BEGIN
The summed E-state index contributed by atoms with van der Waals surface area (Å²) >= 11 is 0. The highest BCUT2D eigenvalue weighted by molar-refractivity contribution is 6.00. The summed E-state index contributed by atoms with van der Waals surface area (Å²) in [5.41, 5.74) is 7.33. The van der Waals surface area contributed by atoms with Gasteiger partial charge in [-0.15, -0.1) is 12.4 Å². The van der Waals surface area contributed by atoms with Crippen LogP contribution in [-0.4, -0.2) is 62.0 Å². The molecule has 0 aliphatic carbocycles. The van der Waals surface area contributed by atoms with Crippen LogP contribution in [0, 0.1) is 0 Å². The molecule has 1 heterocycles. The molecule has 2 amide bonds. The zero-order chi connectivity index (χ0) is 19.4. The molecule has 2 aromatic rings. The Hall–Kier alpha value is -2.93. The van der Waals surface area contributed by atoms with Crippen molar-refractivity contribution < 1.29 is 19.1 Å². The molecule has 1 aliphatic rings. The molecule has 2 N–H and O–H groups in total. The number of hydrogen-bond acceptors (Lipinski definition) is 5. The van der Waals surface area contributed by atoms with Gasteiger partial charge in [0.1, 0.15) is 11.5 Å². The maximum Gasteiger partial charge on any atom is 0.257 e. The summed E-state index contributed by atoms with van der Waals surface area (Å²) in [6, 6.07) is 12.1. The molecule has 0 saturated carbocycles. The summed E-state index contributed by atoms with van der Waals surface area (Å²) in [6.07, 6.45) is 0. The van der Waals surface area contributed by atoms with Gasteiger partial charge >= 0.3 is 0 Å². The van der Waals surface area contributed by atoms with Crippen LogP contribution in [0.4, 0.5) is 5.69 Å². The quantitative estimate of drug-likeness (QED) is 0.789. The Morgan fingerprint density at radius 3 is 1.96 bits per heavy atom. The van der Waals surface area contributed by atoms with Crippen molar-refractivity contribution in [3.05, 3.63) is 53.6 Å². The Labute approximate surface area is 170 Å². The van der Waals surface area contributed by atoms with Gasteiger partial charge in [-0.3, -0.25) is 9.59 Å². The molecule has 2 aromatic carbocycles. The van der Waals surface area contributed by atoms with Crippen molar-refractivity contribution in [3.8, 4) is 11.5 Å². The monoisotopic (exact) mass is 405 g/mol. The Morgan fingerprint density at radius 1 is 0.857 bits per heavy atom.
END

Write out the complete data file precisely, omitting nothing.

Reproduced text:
The summed E-state index contributed by atoms with van der Waals surface area (Å²) >= 11 is 0. The highest BCUT2D eigenvalue weighted by molar-refractivity contribution is 6.00. The summed E-state index contributed by atoms with van der Waals surface area (Å²) in [5.41, 5.74) is 7.33. The van der Waals surface area contributed by atoms with Gasteiger partial charge in [-0.15, -0.1) is 12.4 Å². The van der Waals surface area contributed by atoms with Crippen LogP contribution in [-0.4, -0.2) is 62.0 Å². The molecule has 0 aliphatic carbocycles. The van der Waals surface area contributed by atoms with Crippen LogP contribution in [0, 0.1) is 0 Å². The molecule has 1 heterocycles. The molecule has 2 amide bonds. The zero-order chi connectivity index (χ0) is 19.4. The molecule has 2 aromatic rings. The Hall–Kier alpha value is -2.93. The van der Waals surface area contributed by atoms with Crippen molar-refractivity contribution < 1.29 is 19.1 Å². The molecule has 1 aliphatic rings. The molecule has 2 N–H and O–H groups in total. The number of hydrogen-bond acceptors (Lipinski definition) is 5. The van der Waals surface area contributed by atoms with Gasteiger partial charge in [0.1, 0.15) is 11.5 Å². The maximum Gasteiger partial charge on any atom is 0.257 e. The summed E-state index contributed by atoms with van der Waals surface area (Å²) in [6, 6.07) is 12.1. The molecule has 0 saturated carbocycles. The summed E-state index contributed by atoms with van der Waals surface area (Å²) in [6.07, 6.45) is 0. The van der Waals surface area contributed by atoms with Gasteiger partial charge >= 0.3 is 0 Å². The van der Waals surface area contributed by atoms with Crippen LogP contribution in [0.4, 0.5) is 5.69 Å². The quantitative estimate of drug-likeness (QED) is 0.789. The Morgan fingerprint density at radius 3 is 1.96 bits per heavy atom. The van der Waals surface area contributed by atoms with Crippen molar-refractivity contribution in [3.05, 3.63) is 53.6 Å². The Labute approximate surface area is 170 Å². The van der Waals surface area contributed by atoms with Gasteiger partial charge in [-0.3, -0.25) is 9.59 Å². The molecule has 2 aromatic carbocycles. The van der Waals surface area contributed by atoms with Crippen molar-refractivity contribution in [3.8, 4) is 11.5 Å². The monoisotopic (exact) mass is 405 g/mol. The Morgan fingerprint density at radius 1 is 0.857 bits per heavy atom.